While we were there we visited Fort Steel. I couldn't resist the photo of the field covered with dandelions. I like them and never have tried to have a lawn without them.

What's a trip without a "what-is-it?" - In amongst the Ft Steel vintage farm equipment was this yellow, cast iron thing with a seat on one side and a chute on the other side. "Oh sure", I said, tongue in cheek, it's a good old "C11"! Still don't know what it was used for... any ideas?

Glacier National Park was mostly closed due to snow in the higher reaches. We did get to drive about 20 miles into the park and enjoy the glacial lake and beautiful mountains.

I fell in love with Montana. What a tidy, clean state with wide open skies. The only drawback is the thought of how much it snows there in the winter. It's hard to see them, but this is a field of what they say are wild buffalo.

I had forgotten that Butte MT was a copper mining town. There are still two Bertoglio's in the phone book. We spent an extra day exploring and went to look at the old smelter stack - world's largest masonry structure - 30' taller than the Washington Monument.

A visit to White Pine and Rockland Mich. in the Upper Peninsula was a trip back to my childhood - 3rd and 4th grades to be exact. Surprise.... the small museum in Rockland had my 4th grade class photo in it.

The maple table and chairs in my AZ kitchen were build in the basement of this Rockland house in the 1950's. It's the only woodworking project that my Father ever did.

Niagara Falls from the Canadian side was interesting, but somewhat of a disappointment due to the commercialism of the whole thing. The drive along the river to Ft. Erie was more interesting.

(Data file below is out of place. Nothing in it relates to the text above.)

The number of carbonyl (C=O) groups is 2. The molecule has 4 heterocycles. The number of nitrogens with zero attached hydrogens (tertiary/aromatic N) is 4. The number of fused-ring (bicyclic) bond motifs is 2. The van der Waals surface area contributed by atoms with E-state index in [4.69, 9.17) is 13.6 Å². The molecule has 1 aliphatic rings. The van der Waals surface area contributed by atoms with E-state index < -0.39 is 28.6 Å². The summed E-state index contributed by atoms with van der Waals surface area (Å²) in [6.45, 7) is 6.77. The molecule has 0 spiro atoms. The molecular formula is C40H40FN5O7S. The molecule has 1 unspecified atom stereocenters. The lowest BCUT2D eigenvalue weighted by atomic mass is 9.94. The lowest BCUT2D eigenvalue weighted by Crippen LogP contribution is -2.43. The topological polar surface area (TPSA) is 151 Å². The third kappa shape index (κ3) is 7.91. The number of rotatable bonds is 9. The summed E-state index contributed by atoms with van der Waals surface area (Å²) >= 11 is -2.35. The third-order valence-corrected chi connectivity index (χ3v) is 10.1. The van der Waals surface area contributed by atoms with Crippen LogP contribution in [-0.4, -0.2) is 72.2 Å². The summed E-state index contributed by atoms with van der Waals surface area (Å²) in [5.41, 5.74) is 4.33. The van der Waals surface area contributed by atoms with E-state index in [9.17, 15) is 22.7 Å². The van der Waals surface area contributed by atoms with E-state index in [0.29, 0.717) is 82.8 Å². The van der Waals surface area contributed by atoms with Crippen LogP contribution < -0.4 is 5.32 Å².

We stopped to visit children and some old friends along the way and arrived back in NH just in time for the hot and muggy weather. All I can say is, "what a great trip and what a beautiful, ever changing country we live in!"

Trip Tidbits - Signs & Buildings

Along the back roads, we saw signs, advertising and buildings that we thought interesting or amusing. Here are a few for you to enjoy.

These are really are official highway signs......

A very interesting use of an old church building. I may never think of the acronym for ARTS the same way again.

A small town commemorated their local team on the water tower, but my first thought was, "are there only small people in this town? A block over was this great house... I like pink, but a whole house, barn and garage of it?

Someone had fun painting this on the back of a building. However, you can only see it from a one-way, back alley exit from a 1950's motel.

I just spent the winter in Poncho Villa's desert in southern Arizona.... somehow putting his name with seafood is just plain funny.

June 13, 2008

Traveling with Beads

I'm back in New Hampshire after traveling 6,000 miles from Arizona and looking at a goodly portion of the countryside to be seen in the U.S.A. I'll post a selection of trip photos after I get through sorting through all of those that we took. Right now I'm going to answer Bad Liz's question about travelin'.